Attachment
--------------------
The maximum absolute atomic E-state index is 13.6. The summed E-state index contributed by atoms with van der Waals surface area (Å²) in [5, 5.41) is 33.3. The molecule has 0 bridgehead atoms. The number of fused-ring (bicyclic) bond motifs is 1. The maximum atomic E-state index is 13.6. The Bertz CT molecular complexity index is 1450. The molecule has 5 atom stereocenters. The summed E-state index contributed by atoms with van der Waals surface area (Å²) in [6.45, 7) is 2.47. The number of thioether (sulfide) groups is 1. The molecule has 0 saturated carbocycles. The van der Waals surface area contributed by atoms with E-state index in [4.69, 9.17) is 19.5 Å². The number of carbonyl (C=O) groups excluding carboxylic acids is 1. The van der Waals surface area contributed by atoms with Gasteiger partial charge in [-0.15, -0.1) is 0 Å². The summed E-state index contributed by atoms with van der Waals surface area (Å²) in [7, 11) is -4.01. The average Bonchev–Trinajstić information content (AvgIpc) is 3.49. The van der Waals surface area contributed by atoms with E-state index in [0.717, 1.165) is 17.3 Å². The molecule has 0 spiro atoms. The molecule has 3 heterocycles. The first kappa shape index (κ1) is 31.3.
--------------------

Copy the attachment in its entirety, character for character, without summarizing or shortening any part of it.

The maximum absolute atomic E-state index is 13.6. The summed E-state index contributed by atoms with van der Waals surface area (Å²) in [5, 5.41) is 33.3. The molecule has 0 bridgehead atoms. The number of fused-ring (bicyclic) bond motifs is 1. The maximum atomic E-state index is 13.6. The Bertz CT molecular complexity index is 1450. The molecule has 5 atom stereocenters. The summed E-state index contributed by atoms with van der Waals surface area (Å²) in [6.45, 7) is 2.47. The number of thioether (sulfide) groups is 1. The molecule has 0 saturated carbocycles. The van der Waals surface area contributed by atoms with E-state index in [4.69, 9.17) is 19.5 Å². The number of carbonyl (C=O) groups excluding carboxylic acids is 1. The van der Waals surface area contributed by atoms with Gasteiger partial charge in [-0.15, -0.1) is 0 Å². The summed E-state index contributed by atoms with van der Waals surface area (Å²) in [7, 11) is -4.01. The average Bonchev–Trinajstić information content (AvgIpc) is 3.49. The van der Waals surface area contributed by atoms with E-state index in [0.717, 1.165) is 17.3 Å². The molecule has 0 spiro atoms. The molecule has 3 heterocycles. The first kappa shape index (κ1) is 31.3.